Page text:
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Priests want nuclear plant plan scrapped

'No consultation' by council over scheme to build new reactors in diocese

Residents in Samcheok opposing building a nuclear power plant in the city (photo: Committee to Oppose Samcheok Nuclear Power Plant) Residents in Samcheok opposing building a nuclear power plant in the city (photo: Committee to Oppose Samcheok Nuclear Power Plant)
  • Stephen Hong, Seoul
  • Korea
  • April 4, 2011
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Catholic priests in Wonju diocese in eastern Korea have urged the government to scrap a plan to build new nuclear power plants.

The Presbyterate in Samcheok in Wonju Diocese issued a statement on April 1 and asked the government to stop planning to build additional nuclear power plants on the east coast which is most vulnerable to earthquake and tsunami.

Korea is now operating 21 nuclear power plants commercially. But the government is building or planning 13 more, including four in Samcheok, 190 kilometers southwest of Seoul.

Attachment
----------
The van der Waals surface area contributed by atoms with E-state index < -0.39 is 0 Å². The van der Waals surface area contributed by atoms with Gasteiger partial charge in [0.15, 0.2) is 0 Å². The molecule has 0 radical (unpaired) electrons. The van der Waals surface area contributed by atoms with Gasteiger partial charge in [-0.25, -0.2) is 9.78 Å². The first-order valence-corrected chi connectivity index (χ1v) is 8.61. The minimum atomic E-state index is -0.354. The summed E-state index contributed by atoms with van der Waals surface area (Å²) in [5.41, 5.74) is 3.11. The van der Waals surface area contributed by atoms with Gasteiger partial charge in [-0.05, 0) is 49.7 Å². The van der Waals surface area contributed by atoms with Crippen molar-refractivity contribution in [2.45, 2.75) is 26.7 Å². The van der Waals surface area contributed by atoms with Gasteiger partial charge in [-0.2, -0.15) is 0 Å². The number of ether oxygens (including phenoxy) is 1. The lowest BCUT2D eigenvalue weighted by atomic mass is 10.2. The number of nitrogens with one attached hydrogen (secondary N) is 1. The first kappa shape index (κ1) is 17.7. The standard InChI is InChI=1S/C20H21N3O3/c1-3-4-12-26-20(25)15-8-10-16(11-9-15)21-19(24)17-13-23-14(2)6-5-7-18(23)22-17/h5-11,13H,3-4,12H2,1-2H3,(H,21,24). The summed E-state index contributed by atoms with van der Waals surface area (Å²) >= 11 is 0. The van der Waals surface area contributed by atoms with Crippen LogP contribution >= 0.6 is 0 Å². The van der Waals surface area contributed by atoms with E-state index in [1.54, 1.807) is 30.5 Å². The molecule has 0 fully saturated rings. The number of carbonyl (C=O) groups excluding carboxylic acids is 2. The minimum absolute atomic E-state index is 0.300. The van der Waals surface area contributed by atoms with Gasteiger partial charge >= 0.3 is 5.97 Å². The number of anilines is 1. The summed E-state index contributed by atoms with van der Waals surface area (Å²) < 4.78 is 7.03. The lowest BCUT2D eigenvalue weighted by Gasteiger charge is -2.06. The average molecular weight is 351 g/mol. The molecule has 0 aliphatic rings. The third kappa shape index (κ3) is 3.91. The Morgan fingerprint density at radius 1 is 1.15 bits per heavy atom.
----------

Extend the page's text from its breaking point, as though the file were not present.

Father Paul Park Hong-pyo, representative of the priests, said the recent Fukushima disaster, following the 1986 Chernobyl disaster, has warned that all nuclear power plants have the potential of causing a major disaster.

He said the government should abandon its plan to increase the number of nuclear power stations.

Citing the recent survey conducted by an online daily, he said 56.7 percent of Samcheok city's population oppose the plan.

He claimed the city council approved a plan last December and applied to the government to build a new nuclear plant without having a discussion with residents.

Father Park has been celebrating a Mass for a nuke-free world in the city's downtown every Wednesday.

In their statement, the priests also criticized the government for trying to extend the life of old nuclear power plants, saying South Korea has the latest model reactors while Japanese ones are old-fashioned.

Noting that a nuclear plant is designed to be operated for 30 years, they warned that the government's attempt to extend its life to 40 to 60 years would be only inviting a repeat of the Fukushima disaster.

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